Real estate professionals are overwhelmingly satisfied with the job their leaders are doing in the face of fierce competition, calls for diversity, and major changes. Yet many denounced flawed hiring decisions and inadequate health care benefits, and called for more efforts to increase cultural diversity.

This is one part of Inman’s five-part Essential Guide for Real Estate Leadership, which we are publishing throughout our first-ever Leadership Week. Read all the parts here. Please send your feedback to If you’re a leader who wants to join us for our exclusive Disconnect in The Desert event on March 26-28, or want to recommend a colleague, send a note to explaining why.

Real estate professionals are overwhelmingly satisfied with the job their leaders are doing in the face of fierce competition, calls for diversity, and major changes. Yet many denounced flawed hiring decisions and inadequate health care benefits, and called for more efforts to increase cultural diversity, according to Inman’s first-ever Real Estate Leadership Survey.

Rank-and-file are broadly pleased with leadership

Real estate professionals largely gave high marks to their leaders, with 49 percent reporting they are “very happy” with senior executives at their companies, another 35 percent saying they are “somewhat happy” and only about 15 percent saying they are “unhappy.” They believe the most important qualities in a leader are their communication skills (86 percent), integrity (84 percent), willingness to listen (78 percent), and creativity (56 percent). Meanwhile, about 40 percent said their leaders frequently rise to challenges in their businesses “very well.”

“I’m very happy with our broker,” said a Minnesota-based Re/Max agent, one of nearly 800 real estate professionals from brokerages big and small surveyed for the Inman poll. “He is providing us the tools to make our job easier and less time-consuming. He also listens when you talk.”

But among their concerns, many lamented leaders unwilling to adapt to industry changes or new technology — challenges for any executive, to be sure, but perhaps none more so than those in their 50s and 60s, the age group most likely to be in senior positions, according to the survey.

Ageism isn’t as big an issue as other industries

However, most leaders were equally willing to hire younger and older brokers alike, with more than 80 percent of real estate professionals saying their leaders supported all age groups. That’s an excellent finding compared to other industries such as tech, where age discrimination runs rampant.

Leaders were broadly commended for their commitment to diversity in the workplace, with 85 percent of real estate professionals giving senior executives positive grades.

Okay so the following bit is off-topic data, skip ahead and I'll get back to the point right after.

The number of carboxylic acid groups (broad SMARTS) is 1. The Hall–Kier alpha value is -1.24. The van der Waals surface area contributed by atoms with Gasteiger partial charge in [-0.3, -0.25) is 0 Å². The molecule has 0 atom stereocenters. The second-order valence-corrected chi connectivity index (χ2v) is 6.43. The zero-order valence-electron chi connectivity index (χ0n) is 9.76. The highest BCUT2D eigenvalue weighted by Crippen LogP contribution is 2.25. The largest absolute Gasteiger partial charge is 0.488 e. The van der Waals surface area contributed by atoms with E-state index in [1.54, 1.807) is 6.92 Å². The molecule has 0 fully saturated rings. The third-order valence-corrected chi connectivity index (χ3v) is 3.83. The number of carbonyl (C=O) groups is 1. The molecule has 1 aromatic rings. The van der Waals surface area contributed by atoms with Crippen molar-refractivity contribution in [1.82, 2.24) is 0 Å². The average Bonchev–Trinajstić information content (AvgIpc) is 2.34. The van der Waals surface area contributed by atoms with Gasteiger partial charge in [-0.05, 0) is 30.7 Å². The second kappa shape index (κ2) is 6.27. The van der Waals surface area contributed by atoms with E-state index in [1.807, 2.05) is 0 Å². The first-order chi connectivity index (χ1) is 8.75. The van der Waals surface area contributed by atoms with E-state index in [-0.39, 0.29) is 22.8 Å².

Specifically, 55.4 percent of respondents reported that leadership at their company was “very committed to diversity,” and another 30.5 percent said it was “somewhat committed to diversity” in the workplace. Only 3.7 percent claimed executives weren’t committed at all.

Yet 40 percent of those polled said that even the most committed leaders could do more in terms of hiring.

Cultural diversity needs work

For Kathy Fowler, a broker associate with Coldwell Banker Select who serves as president of the Oklahoma Association of Realtors and sits on the board of directors for the Oklahoma City Metropolitan Association of Realtors, cultural diversity, while abundant in Oklahoma, is less visible among the upper echelons of the city’s realty associations.

“What I’m not seeing represented in Oklahoma as a whole — or at least not in the association world as far as people serving on committees and in leadership and things like that — is cultural diversity,” Fowler told Inman News. “And Oklahoma has a very rich, diverse culture, and from my own personal experience with sales transactions, I’ve experienced the diversity out there, but I haven’t seen that diversity involved in the association or in leadership, and that’s something I’d like to see us work on, especially on the 50th anniversary of the Fair Housing Act.”

Benefits, pay, and other qualms

Benefits and pay were also criticized by real estate professionals, with 31 percent claiming health care is too expensive and 10 percent admitting they don’t have insurance. With 85 percent of all real estate agents paid through commissions, according to the poll, about 7 percent of the respondents said they wished they were better compensated.

Others complained of poorly conceived recruitment quotas and an uptick in unqualified or unprofessional agents.

“Signing people because they have a pulse to meet signing quotas irrelevant of their qualifications,” griped one Minneapolis Realtor, when asked in the survey how local leaders could improve. “Keeping unprofessional agents on board because they are high producers.”

Recruitment-based brokerage models were cited as particularly problematic by Chip Steinmetz, a Re/Max broker-owner in Virginia, who said companies like Coldwell Banker and Keller Williams that offer agents compensation for recruiting new agents are a disservice to clients.

Seinmetz claims that sales agents may not have their clients’ best interests at heart if their priority is to recruit the buyer’s agent as a new potential colleague.

“Is there a conflict of interest here? Nope,” Steinmetz told Inman News in February. “According to all the laws, all the regulations, the NAR code of ethics, there is no conflict, and there is no disclosure requirement. But if your client, the homeowner, were to find out after the house closes that I went to XYZ Realty and that you just capitulated on $5,000 worth of home inspection issues and didn’t push back, could somebody reasonably assume that the recruiting activity played a part in that decision? I think it’s all in the eyes of the beholder.”

Email Jotham Sederstrom

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